So, you want to use LetsEncrypt to generate a free SSL certificate for your site behind Cloudflare and Apache (acting as a ReverseProxy). After many hours of research and tweaking, I got this setup to work. Here I will document my process for you to use. In the end, your setup will look something like this: User <-(SSL)-> Cloudflare <-(SSL)-> Apache <–> Your Webapp (not SSL). This guide assumes you have a site already setup without SSL. I am using Ubuntu 16.04 for my setup, but the process should be similar for other OSes.

Getting Started

Before we do anything, we need to install LetsEncrypt. LetsEncrypt reccomends Certbot as their client. Unless you know what you are doing, you should use this. Follow the instructions on their site to install the Certbot client. After Certbot is installed, you should install the apache mod mod_cloudflare. It isn’t required, but is good in any setup invloving Cloudflare, as it resolves IPs to their actual source, not Cloudflare’s IPs. Follow the instructions on Cloudflare’s site, and run sudo a2enmod cloudflare to ensure it is enabled. Finally, make a backup of the the site configs you will be changing. It is unlikely something will go wrong, but just in case we need to roll back we should have one.

Custom Config Patch

Now that Certbot/LE is installed, we will continue on with the setup. By default, apache passes all traffic to the backend application when using ProxyPass. We need to add an exception to this rule by installing and including a custom config. If you aren’t using ProxyPass, skip this step. Make a new file in /etc/apache2/conf-avaliable/letsencrypt-proxypass-fix.conf, and paste the following into it:

# From
<IfModule mod_proxy.c> # If Proxy is installed
    ProxyPass "/.well-known/acme-challenge" "!" # Do not proxy the acme verification
Alias /.well-known/acme-challenge /var/www/html/.well-known/acme-challenge # Send all requests for the acme verification to this location
<Directory "/var/www/html/.well-known/acme-challenge"> # Allow any requests for it
    Options None
    AllowOverride None
    Require all granted
    AddDefaultCharset off

Save the file, and quit. For now this isn’t activated, but we will be including it in the site configuration file next.

Generating the Certificate

Now that most of the prep work is finished, we can get to actually generating the certificate. Include the line Include /etc/apache2/conf-available/letsencrypt-proxypass-fix.conf in the site’s config, and reload apache. Now, run certbot certonly --webroot --webroot-path /var/www/html/ --renew-by-default -d YOUR.DOMAIN.HERE. Answer the questions, and assuming everything was done correctly, you will get a message saying that the certificate was generated successfully, and will expire in 90 days. Whoopee, you have an SSL certificate! However, even though you were issued an SSL certificate, apache doesn’t know about it, and is still only listening for non-secure connections. We need to install the certificate for apache to use.

Installing the Certificate

Now that you have generated the certificate, you need to install it to apache. Open your site’s config, and edit it to look something like the following. Note, some applications require extra flags and steps, so please follow their documentation as well; this is a minimal config. Also, don’t forget to include any other configurations you had from your old config!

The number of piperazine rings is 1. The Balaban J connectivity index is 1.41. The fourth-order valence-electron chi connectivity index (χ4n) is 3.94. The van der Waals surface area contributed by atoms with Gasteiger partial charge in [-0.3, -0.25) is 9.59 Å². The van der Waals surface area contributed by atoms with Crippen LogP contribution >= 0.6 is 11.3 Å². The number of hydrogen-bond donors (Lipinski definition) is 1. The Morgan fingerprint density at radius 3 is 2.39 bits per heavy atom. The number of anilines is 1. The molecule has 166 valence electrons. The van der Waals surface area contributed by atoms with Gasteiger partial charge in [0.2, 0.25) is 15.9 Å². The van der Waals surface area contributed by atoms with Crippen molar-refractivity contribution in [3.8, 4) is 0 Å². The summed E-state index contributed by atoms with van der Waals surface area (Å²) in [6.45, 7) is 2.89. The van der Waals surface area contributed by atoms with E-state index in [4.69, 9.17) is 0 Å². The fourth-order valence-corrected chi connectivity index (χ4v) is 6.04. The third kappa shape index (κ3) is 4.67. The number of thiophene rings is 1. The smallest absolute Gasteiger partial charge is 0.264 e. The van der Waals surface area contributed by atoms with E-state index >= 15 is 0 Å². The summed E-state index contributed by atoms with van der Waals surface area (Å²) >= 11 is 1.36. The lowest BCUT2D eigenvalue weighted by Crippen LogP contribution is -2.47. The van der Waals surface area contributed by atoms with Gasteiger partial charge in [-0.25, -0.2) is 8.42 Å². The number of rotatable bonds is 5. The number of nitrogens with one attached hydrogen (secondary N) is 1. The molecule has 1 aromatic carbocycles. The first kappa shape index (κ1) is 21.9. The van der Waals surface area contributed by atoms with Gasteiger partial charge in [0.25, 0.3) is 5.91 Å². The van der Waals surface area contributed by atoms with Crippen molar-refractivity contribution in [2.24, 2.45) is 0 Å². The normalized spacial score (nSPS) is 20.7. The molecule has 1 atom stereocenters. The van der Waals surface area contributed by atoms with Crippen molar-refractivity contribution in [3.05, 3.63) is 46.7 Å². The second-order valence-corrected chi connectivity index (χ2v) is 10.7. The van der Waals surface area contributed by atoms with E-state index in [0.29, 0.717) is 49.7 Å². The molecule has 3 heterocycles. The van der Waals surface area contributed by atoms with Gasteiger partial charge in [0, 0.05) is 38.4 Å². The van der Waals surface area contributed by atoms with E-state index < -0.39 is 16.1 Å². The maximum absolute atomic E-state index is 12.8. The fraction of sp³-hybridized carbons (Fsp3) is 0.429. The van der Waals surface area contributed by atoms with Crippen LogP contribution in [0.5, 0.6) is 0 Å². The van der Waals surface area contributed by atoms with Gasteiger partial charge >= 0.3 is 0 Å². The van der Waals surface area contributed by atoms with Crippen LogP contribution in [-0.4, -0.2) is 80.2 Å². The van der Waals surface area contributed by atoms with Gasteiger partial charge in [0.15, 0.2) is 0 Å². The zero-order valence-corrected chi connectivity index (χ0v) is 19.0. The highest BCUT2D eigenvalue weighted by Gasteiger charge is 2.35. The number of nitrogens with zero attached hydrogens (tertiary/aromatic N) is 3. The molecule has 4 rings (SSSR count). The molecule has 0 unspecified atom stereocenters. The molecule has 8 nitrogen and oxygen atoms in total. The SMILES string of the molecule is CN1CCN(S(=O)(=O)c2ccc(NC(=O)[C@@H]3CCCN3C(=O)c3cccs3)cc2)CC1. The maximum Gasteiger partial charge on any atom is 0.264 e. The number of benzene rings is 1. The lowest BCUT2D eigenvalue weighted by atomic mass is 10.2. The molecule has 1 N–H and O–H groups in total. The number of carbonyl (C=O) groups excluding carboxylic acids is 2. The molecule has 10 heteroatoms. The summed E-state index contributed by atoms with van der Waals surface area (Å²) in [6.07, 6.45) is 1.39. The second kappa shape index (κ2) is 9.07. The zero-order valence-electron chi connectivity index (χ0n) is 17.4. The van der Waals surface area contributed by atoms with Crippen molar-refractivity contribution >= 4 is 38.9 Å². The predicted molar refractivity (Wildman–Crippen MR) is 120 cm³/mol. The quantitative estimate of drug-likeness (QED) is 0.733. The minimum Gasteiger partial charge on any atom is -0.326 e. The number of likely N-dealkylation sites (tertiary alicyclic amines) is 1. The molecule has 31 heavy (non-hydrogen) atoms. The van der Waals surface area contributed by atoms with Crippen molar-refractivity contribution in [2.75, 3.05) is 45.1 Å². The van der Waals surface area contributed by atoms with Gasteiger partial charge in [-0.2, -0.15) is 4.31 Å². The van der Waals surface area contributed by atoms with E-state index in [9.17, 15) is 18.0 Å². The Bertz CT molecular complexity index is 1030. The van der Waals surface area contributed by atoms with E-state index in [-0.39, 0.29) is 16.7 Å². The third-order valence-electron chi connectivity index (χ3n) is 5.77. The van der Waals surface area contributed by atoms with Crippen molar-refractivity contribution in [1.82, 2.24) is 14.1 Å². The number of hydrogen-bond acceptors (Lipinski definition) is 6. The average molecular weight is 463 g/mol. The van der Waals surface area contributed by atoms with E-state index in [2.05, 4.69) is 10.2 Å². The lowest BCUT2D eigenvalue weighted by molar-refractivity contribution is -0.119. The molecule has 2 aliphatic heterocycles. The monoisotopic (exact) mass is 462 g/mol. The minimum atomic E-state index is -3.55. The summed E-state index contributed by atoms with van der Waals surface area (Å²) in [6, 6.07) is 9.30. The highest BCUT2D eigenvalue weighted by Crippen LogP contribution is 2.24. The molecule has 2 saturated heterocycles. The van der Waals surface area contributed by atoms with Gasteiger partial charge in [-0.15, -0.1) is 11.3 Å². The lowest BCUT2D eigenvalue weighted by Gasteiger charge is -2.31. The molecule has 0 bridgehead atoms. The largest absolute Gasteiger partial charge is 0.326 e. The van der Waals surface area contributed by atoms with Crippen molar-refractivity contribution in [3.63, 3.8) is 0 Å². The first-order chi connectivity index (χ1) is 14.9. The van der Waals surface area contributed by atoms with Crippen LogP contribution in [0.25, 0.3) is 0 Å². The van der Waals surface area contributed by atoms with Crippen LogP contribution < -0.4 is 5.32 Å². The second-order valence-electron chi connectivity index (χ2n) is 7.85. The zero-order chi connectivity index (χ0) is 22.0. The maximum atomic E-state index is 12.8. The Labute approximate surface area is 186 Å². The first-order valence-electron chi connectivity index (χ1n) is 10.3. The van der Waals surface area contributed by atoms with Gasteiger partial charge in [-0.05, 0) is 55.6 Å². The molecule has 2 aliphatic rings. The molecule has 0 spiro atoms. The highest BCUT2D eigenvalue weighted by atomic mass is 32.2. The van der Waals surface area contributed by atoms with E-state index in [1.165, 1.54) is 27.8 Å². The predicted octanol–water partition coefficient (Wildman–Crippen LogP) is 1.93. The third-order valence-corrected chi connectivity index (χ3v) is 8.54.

<VirtualHost *:80>
Redirect permanent / https://YOUR.DOMAIN.HERE/ # Redirect all nonsecure requests to use HTTPS

<VirtualHost *:443>

SSLProxyEngine On
SSLCertificateFile /etc/letsencrypt/live/YOUR.DOMAIN.HERE/cert.pem
SSLCertificateKeyFile /etc/letsencrypt/live/YOUR.DOMAIN.HERE/privkey.pem
SSLCertificateChainFile /etc/letsencrypt/live/YOUR.DOMAIN.HERE/chain.pem
Include /etc/letsencrypt/options-ssl-apache.conf # The LetsEncrypt SSL config
Include /etc/apache2/conf-available/letsencrypt-proxypass-fix.conf # The patch for ProxyPass we made earlier

ProxyRequests Off
ProxyPreserveHost On
ProxyPass / # Replace this with whatever address you had from your old config
ProxyPassReverse /

RequestHeader append "X-Forwarded-Proto" "https" # Tell the application we are forwarding from SSL
RequestHeader set "X-Forwarded-Ssl" "on"

Tada! Your service now uses your certificate. If you were to visit this site without Cloudflare’s CDN you would be able to see that the site uses LetsEncrypt.

Configuring Cloudflare

Now that HTTPS is installed, we need to tell Cloudflare to use Full SSL. I personally have had mixed experiences, but sometimes if this isn’t set properly, your browser can get stuck in a Redirect loop. Full SSL requires that your server has a certificate installed for users to access HTTPS via Cloudflare. Changing this option affects all records on the domain, so don’t do this unless everything is set up correctly (alternativley you can use a Page Rule). For a more detailed explanation, see Cloudflare’s support article.

Once you are logged into Cloudflare’s website, click your domain, click the Crypto button, and select Full (Strict) from the dropdown. Now Cloudflare will only use your valid LetsEncrypt Certificate for communication!

Wrap Up

If all went according to plan, you should be able to naivgate your site from inside or ourside Cloudflare via HTTPS. Make sure you update your site’s links to use HTTPS! Don’t forget every month or so to renew the certificate you just made with certbot renew. I will make another post later on how to automatically renew your certs, eliminating the need for maintenance.

I hope this guide helped you. If you have any questions or comments, don’t be afraid to comment or contact me!